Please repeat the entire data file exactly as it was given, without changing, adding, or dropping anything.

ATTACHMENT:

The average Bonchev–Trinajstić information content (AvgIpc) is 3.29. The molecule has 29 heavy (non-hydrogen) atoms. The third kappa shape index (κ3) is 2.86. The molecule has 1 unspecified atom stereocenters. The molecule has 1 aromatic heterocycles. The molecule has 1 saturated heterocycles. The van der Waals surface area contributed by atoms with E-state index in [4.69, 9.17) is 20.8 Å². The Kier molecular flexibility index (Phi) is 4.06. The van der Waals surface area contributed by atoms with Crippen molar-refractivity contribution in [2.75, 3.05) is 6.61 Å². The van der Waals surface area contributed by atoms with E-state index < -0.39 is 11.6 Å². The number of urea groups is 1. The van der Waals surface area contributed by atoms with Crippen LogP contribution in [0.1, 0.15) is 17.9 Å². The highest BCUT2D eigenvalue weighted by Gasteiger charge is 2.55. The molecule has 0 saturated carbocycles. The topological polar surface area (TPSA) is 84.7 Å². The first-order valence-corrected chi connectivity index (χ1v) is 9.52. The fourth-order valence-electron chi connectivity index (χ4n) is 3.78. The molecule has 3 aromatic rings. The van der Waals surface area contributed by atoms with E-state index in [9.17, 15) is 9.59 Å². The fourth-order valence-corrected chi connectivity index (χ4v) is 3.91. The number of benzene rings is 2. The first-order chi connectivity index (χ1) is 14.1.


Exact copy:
The average Bonchev–Trinajstić information content (AvgIpc) is 3.29. The molecule has 29 heavy (non-hydrogen) atoms. The third kappa shape index (κ3) is 2.86. The molecule has 1 unspecified atom stereocenters. The molecule has 1 aromatic heterocycles. The molecule has 1 saturated heterocycles. The van der Waals surface area contributed by atoms with E-state index in [4.69, 9.17) is 20.8 Å². The Kier molecular flexibility index (Phi) is 4.06. The van der Waals surface area contributed by atoms with Crippen molar-refractivity contribution in [2.75, 3.05) is 6.61 Å². The van der Waals surface area contributed by atoms with E-state index < -0.39 is 11.6 Å². The number of urea groups is 1. The van der Waals surface area contributed by atoms with Crippen LogP contribution in [0.1, 0.15) is 17.9 Å². The highest BCUT2D eigenvalue weighted by Gasteiger charge is 2.55. The molecule has 0 saturated carbocycles. The topological polar surface area (TPSA) is 84.7 Å². The first-order valence-corrected chi connectivity index (χ1v) is 9.52. The fourth-order valence-electron chi connectivity index (χ4n) is 3.78. The molecule has 3 aromatic rings. The van der Waals surface area contributed by atoms with E-state index in [9.17, 15) is 9.59 Å². The fourth-order valence-corrected chi connectivity index (χ4v) is 3.91. The number of benzene rings is 2. The first-order chi connectivity index (χ1) is 14.1.